Casa

Casa
Burrowing Owl

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BURROWING OWL
(Athene Cunicularia)

 

This is a small, long-legged owl found throughout open landscapes of North and South America. Burrowing owls can be found in grasslands, rangelands, agricultural areas, deserts, or any other open dry area with low vegetation. They nest and roost in burrows, such as those excavated by prairie dogs. Unlike most owls, burrowing owls are often active during the day, although they tend to avoid the midday heat. Like many other kinds of owls, though, burrowing owls do most of their hunting from dusk until dawn, when they can use their night vision and hearing to their advantage. Living in open grasslands as opposed to forests, the burrowing owl has developed longer legs that enable it to sprint, as well as fly, when hunting.

Jet

Jet

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HARRIS'S HAWK
(Parabuteo unicinctus)

 

formerly known as the bay-winged hawk or dusky hawk, is a medium-large bird of prey that breeds from the southwestern United States south to Chile, central Argentina, and Brazil.

 

While most raptors are solitary, only coming together for breeding and migration, Harris's hawks will hunt in cooperative groups of two to six.

Charlie

Charlie

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EUROPEAN EAGLE OWL
(Bubo Bubo)

 

This magnificent bird is the largest owl in the world. It is an awesome hunter, able to kill foxes and small deer with its powerful beak and fearsome talons. Its feathers are soft to allow it to glide silently and unheard when hunting. They can be found in many parts of mainland Europe, but are more common in the Scandinavian countries. They have not lived in Britain since the 18th century. The type of habitat they prefer is open forest in rocky areas, so that they have trees to rest in during the day and rocky crevices to make their nests in. These birds are at the very top of the food chain and will hunt and kill anything from a small deer to a mouse. They swoop down on their prey, grabbing it with their talons and flying off with it in their beak. Female European Eagle Owls usually nest in a rocky crevice lined with a few feathers. 2 or 3 eggs are laid and kept warm by the female. These take approximately 35 days to hatch.

Fudge

Fudge

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TAWNY OWL
(Strix aluco)

 

The tawny owl or brown owl is a stocky, medium-sized owl commonly found in woodlands across much of Eurasia. Its underparts are pale with dark streaks, and the upperparts are either brown or grey. Several of the eleven recognised subspecies have both variants. The nest is typically in a tree hole where it can protect its eggs and young against potential predators. This owl is non-migratory and highly territorial. Many young birds starve if they cannot find a vacant territory once parental care ceases.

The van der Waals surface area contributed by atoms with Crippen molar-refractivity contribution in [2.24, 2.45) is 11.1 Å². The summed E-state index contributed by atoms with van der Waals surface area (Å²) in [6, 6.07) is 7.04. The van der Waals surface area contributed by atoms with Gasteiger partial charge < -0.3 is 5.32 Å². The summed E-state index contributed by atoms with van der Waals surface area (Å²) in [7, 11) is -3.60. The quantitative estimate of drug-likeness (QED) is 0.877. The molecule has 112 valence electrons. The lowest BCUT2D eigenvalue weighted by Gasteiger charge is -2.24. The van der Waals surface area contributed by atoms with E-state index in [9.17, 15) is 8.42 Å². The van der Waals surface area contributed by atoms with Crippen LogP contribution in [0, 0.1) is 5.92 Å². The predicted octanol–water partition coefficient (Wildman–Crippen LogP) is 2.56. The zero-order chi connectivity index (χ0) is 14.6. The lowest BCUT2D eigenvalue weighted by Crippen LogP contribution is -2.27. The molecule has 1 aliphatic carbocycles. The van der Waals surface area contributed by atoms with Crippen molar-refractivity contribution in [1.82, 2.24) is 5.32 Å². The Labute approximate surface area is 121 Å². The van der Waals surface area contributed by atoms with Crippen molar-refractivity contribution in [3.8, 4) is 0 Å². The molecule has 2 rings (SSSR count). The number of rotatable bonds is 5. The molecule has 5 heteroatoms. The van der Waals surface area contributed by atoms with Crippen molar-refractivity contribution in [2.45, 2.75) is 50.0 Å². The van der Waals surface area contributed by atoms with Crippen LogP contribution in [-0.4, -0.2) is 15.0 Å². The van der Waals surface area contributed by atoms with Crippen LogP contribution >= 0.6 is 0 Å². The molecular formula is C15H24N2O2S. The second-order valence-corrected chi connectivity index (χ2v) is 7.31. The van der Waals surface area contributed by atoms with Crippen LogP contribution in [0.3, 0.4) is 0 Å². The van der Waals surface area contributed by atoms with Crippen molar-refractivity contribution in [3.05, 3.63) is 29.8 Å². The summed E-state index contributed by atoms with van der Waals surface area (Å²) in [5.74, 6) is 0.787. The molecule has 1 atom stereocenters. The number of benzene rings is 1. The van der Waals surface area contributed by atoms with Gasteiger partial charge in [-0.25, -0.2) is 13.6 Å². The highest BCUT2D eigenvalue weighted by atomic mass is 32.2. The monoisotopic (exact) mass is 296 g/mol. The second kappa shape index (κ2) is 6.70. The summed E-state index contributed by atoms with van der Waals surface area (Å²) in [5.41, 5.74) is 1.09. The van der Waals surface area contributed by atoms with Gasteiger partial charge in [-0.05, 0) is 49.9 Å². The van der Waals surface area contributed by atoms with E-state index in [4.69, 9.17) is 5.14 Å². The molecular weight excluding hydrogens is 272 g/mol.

This nocturnal bird of prey hunts mainly rodents, usually by dropping from a perch to seize its prey, which it swallows whole; in more urban areas its diet includes a higher proportion of birds. Vision and hearing adaptations and silent flight aid its night hunting. The tawny owl is capable of catching smaller owls, but is itself vulnerable to the eagle owl or northern goshawk.

Although many people believe this owl has exceptional night vision, its retina is no more sensitive than a human's and its asymmetrically placed ears are key to its hunting by giving it excellent directional hearing. Its nocturnal habits and eerie, easily imitated call, have led to a mythical association of the tawny owl with bad luck and death..

Taz

Taz

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WHITE-FACED SCOPS OWL
(Otus Leucotis)

 

The White Faced Scops Owl is a small grey nocturnal owl with a striking white face surrounded by black edging and has large prominent ear-tufts. Their eyes are Orange and they have the largest ear openings of any Scops Owl. The White Faced Scops Owl is fully nocturnal and mostly insectivorous, although the owl may take small birds, rodents and other small mammals. They hunt from an open perch and drop down on their prey. The White Faced Scops Owl prefers scrub and bush territory, and often uses ground nest sites for breeding. The genus Otus can largely be divided into two types of owls, the Screech Owls of the New World, and the Scops of the Old World. Most of the Otus owls are residents throughout Africa and south of the Sahara.